Coronaviruses are named for the crown-like spikes which can be viewed on their surface under a microscope. The COVID-19 virus originated in China in late 2019. It is different to those which commonly circulate among humans, causing mild illnesses like the common cold.
How COVID-19 Spreads
The initial cause of the outbreak hasn’t been confirmed, but health officials suspect the spread began at a wet market in Wuhan, or live animal market, as many workers became sick. The virus is likely to have passed from animals to humans and has shown similarities to coronaviruses carried by some bats.
Human coronaviruses are spread through contaminated droplets, usually by coughing, sneezing, or with contact through contaminated surfaces, objects, or hands. Particles from these droplets can be breathed in or consumed by other people. This occurs through close contact with someone who is confirmed to have coronavirus.
Symptoms typically appear within five to six days, but there have been cases where this has taken up to 14 days.
The amount of time COVID-19 survives on surfaces is unclear, but other coronaviruses have persisted on surfaces ranging from a few hours to a few days.
If you have recently travelled through any of these areas, you have a higher risk of exposure to COVID-19.
- Mainland China
- Hong Kong
- South Korea.
There are a number of common symptoms of the COVID-19 virus, which has also been likened to the SARS outbreak. These symptoms are also similar to symptoms of a cold or flu.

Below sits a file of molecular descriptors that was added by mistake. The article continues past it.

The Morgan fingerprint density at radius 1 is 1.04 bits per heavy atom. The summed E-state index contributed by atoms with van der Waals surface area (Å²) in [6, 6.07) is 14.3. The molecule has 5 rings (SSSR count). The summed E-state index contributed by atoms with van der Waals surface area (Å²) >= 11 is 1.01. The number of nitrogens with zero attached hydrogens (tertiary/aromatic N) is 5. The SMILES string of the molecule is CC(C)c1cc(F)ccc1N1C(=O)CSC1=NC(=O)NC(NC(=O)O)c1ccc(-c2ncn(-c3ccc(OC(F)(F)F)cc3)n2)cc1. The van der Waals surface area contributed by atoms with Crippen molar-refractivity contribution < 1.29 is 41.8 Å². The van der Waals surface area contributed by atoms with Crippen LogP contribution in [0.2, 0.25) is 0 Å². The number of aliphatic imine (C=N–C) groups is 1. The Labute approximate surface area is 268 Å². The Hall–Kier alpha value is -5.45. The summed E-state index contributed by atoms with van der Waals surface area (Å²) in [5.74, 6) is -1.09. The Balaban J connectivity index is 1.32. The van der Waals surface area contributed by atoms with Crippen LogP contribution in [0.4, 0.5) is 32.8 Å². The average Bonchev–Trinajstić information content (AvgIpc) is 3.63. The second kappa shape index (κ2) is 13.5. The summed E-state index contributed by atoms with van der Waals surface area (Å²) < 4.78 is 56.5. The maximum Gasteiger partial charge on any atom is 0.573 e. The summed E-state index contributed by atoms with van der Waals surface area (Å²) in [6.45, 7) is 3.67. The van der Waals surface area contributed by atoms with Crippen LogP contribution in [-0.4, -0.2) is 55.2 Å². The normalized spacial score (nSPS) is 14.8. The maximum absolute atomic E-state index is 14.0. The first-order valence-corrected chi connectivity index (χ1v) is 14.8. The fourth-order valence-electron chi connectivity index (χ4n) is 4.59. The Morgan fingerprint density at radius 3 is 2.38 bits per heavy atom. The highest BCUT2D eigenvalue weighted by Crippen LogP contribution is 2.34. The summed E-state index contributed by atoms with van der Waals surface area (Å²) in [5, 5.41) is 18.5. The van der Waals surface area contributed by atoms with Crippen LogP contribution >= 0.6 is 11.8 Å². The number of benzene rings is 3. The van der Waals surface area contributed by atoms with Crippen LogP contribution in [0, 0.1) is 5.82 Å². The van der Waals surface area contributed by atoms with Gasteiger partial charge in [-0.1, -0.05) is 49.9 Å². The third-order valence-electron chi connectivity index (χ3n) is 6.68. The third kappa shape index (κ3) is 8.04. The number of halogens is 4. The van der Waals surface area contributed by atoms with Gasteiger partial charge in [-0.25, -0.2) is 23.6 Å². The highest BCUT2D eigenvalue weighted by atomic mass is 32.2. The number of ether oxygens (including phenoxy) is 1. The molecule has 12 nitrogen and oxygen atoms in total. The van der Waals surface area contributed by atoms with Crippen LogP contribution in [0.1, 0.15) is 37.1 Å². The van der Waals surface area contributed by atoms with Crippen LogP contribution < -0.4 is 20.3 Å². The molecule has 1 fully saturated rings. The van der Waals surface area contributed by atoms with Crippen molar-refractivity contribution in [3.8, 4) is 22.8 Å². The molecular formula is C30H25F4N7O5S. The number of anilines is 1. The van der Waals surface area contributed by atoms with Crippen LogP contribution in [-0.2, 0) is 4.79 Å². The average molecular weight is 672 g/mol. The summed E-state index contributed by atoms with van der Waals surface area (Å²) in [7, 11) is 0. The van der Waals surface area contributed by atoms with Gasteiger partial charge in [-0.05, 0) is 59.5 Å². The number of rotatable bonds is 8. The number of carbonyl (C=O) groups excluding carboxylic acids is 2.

- Runny nose
- Sore throat
- Shortness of breath/breathing difficulties.
In more severe cases, the infection can cause pneumonia, severe acute respiratory syndrome, kidney failure, and death.
Many people who have had COVID-19 have recovered, but there are a certain Australians who are part of high-risk groups. Unlike the flu, rates of infection and death for young people are very low. So far, experts have seen COVID-19 causing most concern for elderly people. People with pre-existing illnesses are also more likely to become seriously ill from this coronavirus.
The flu jab
Flu vaccines help prevent the severity of flu.
There are three types of flu virus experts have identified in humans: A, B and C.
Types A and B produce essentially the same illnesses, whereas C usually only affects children and produces milder symptoms, like a cold.
The flu vaccine contains a mix of three of four virus strains, which provide protection against both flu A and flu B infections.
Australian medical professionals create a new flu vaccine every year. This is done by assessing the recent flu patterns around the world and predicting which one is most likely to hit Australia.
The influenza virus can change rapidly, making it difficult to accurately predict.
It is important for every Australian to consider getting the flu vaccine. It can help prevent high-risk people contracting the flu from others.
Flu vaccinations are important because complications can be serious for certain people, and can be fatal.
A vaccine has not yet been created for the COVID-19 virus, but there are a number of ways to help prevent it. Concerns have been raised about the upcoming 2020 flu season and how this could exacerbate the effect and spread of coronavirus, so health authorities are encouraging people to ensure they get the flu vaccination this year.
The Australian Government recommends practising good hygiene to help protect against infections. This includes regularly washing your hands with soap and water, and using an alcohol-based hand sanitiser. If you cough or sneeze, cover your mouth with a tissue. Also, ensure you self-isolate if you are experiencing symptoms and seek medical care immediately.
To avoid exposure to others, wearing a mask to cover your mouth and nose is recommended. If you are attending medical appointments, let the practice know you are experiencing symptoms before coming to your appointment. If you are unable to leave your house to attend an appointment, House Call Doctor recommends organising a telehealth consultation.